'Abandon' smart, subtle
By David Germain
Friday, October 18, 2002 Posted: 4:30 PM EDT (2030 GMT)
(AP) -- "Abandon" is valuable on two fronts. First, as a quiet, sneaky little film that hypnotically creeps across the screen, with an intelligence and restraint that make it a satisfying change from the typical blunt-instrument-to-the-head approach of most thrillers.
Second, as the film that announces the arrival of Katie Holmes as bankable leading-lady material and Stephen Gaghan -- an Academy Award winner for his "Traffic" screenplay -- as one of those ambidextrous types who may prove as good at directing as writing.
Holmes, best known for TV's "Dawson's Creek," has had memorable supporting roles in "Wonder Boys" and other big-screen projects. With "Abandon," Holmes demonstrates dimension and complexity that could nudge her toward the front ranks of Hollywood's young actresses.
Gaghan's smart, subtle screenplay provides the first-time director with a framework for a slow build of brooding tension and understated chills. The intricate plot livens up the whodunit format by adding the puzzle of who done what?
The twist at the end of "Abandon" is no big surprise, though Gaghan tosses in enough red herrings to keep viewers guessing a bit.
The film credits the story as "suggested by" Sean Desmond's novel "Adams Fall," in which the campus protagonist was a male student haunted by the suicide of his freshman roommate.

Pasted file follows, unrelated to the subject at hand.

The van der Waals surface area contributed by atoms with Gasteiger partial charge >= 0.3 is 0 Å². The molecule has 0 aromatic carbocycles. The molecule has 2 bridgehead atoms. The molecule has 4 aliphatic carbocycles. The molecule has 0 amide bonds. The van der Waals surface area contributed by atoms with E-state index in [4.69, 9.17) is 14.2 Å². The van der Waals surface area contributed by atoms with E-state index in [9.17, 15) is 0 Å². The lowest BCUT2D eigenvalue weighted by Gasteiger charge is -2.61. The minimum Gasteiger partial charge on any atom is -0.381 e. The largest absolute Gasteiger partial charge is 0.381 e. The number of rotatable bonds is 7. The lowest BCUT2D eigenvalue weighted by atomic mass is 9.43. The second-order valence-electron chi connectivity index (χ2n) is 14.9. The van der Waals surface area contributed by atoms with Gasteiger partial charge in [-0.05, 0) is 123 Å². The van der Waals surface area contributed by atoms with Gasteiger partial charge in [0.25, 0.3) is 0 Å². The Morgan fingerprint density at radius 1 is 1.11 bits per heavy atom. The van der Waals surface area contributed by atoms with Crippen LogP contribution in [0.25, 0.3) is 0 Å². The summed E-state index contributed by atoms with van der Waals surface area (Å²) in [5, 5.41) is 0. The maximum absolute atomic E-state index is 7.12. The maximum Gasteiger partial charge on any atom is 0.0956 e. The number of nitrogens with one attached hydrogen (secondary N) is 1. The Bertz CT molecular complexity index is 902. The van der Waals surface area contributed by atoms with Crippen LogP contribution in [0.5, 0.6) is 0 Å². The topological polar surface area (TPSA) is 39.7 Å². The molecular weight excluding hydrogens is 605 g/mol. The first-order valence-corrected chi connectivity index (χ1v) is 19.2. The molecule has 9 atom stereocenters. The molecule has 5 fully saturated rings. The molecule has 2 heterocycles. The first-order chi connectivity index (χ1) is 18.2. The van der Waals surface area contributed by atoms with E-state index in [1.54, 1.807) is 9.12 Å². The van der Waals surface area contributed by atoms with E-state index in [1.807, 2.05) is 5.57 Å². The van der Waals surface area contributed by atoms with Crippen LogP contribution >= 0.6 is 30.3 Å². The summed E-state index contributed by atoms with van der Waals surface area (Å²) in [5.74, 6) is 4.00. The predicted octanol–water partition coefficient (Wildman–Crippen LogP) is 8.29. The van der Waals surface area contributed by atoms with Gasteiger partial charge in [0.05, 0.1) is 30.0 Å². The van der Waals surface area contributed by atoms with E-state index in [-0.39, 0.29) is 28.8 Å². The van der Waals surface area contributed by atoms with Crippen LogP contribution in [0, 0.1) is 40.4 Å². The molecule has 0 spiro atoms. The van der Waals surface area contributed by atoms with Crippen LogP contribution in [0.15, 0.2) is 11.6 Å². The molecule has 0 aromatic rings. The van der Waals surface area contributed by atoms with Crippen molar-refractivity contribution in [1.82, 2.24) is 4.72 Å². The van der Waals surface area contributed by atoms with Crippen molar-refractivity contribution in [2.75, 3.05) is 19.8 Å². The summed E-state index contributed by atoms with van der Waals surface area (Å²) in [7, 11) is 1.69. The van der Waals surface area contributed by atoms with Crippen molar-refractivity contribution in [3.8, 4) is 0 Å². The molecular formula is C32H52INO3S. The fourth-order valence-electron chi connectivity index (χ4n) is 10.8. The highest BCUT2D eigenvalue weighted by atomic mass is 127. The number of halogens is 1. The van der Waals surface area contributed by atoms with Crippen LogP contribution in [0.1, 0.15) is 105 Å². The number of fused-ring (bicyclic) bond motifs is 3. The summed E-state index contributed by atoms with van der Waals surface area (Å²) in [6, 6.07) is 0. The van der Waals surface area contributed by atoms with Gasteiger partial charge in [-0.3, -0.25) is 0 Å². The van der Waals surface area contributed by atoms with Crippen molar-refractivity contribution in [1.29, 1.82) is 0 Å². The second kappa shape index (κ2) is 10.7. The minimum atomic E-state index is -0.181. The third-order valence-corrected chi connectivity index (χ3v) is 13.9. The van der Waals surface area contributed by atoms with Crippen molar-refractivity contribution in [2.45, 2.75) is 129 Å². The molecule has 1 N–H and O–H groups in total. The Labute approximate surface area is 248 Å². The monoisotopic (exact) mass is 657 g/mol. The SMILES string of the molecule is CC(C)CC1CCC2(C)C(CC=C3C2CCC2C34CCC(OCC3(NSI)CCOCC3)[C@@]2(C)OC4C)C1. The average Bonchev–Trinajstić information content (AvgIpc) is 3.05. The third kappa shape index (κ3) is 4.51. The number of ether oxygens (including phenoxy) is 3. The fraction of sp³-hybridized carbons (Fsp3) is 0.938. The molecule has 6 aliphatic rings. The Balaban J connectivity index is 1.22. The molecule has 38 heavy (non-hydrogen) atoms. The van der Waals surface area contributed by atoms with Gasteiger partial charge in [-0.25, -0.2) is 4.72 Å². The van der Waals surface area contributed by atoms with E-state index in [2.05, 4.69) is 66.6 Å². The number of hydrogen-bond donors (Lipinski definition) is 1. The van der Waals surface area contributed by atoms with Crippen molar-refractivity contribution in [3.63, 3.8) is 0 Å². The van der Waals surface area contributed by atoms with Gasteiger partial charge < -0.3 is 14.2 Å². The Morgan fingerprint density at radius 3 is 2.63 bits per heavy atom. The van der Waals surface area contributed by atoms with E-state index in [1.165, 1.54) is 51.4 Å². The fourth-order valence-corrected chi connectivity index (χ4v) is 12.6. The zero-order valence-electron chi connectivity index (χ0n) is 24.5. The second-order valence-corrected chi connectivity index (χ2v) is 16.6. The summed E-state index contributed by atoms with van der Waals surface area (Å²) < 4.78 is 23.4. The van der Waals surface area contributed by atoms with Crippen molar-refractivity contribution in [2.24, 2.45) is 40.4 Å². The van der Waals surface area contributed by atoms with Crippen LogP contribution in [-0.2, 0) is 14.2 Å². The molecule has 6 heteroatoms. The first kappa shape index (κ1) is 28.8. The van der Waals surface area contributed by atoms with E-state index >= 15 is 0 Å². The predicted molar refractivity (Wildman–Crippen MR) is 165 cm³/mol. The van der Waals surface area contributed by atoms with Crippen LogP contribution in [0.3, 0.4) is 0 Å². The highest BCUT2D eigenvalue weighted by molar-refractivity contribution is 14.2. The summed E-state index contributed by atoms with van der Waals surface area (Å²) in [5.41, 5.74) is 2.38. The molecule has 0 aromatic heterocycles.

Gaghan makes his lead character a woman, Katie Burke (Holmes), an ace finance student slowly coming unglued amid her thesis, job interviews and a growing certainty that her brilliant but fickle boyfriend Embry is shadowing her after running off and leaving her an emotional wreck two years earlier.
Toss in traumatic girlhood recollections of abandonment by her father ("I love you. You can't come with me," were the last words her father uttered), and Katie's a basket case in the making.
Benjamin Bratt co-stars as police detective Wade Handler, a recovering alcoholic investigating Embry's case. Wounded souls Katie and Wade commiserate to the point that romance sprouts, but an air of menace follows as Katie has a couple of confrontations with the jealous Embry (Charlie Hunnam).
Gaghan deftly wrings suspense from this threesome, compounding the scenario with some unusual suspects -- a puppy-dog pal (Gabriel Mann) who goes missing after professing his love for Katie, a mousy yet ominous library aide (Melanie Jayne Lynskey), a campus therapist (Tony Goldwyn) with a lustful eye on Katie -- who may or may not have anything to do with the mysteries in her life.
As Katie's best buddy, Zooey Deschanel ("The Good Girl," "Almost Famous") again proves a winsome, endearing second banana. Like Holmes, it's time for Deschanel to graduate to some lead roles.
Cop territory is nothing new to former "Law & Order" co-star Bratt, who brings depth and introspection as the somber detective.
Hunnam, soon to appear in the title role of "Nicholas Nickleby" adaptation, never gets much chance to be anything beyond pretentious and condescending as Embry. But he manages that well enough.
Gaghan authentically captures the sky-is-falling compulsions all good students endure as the semester's end approaches, spicing it up with the labyrinth of mystery and fantasy Katie finds herself tumbling into. With nocturnal cinematography and cloistered set design, "Abandon" makes the most of the inherently foreboding nature of libraries, dorms and other campus monoliths late at night.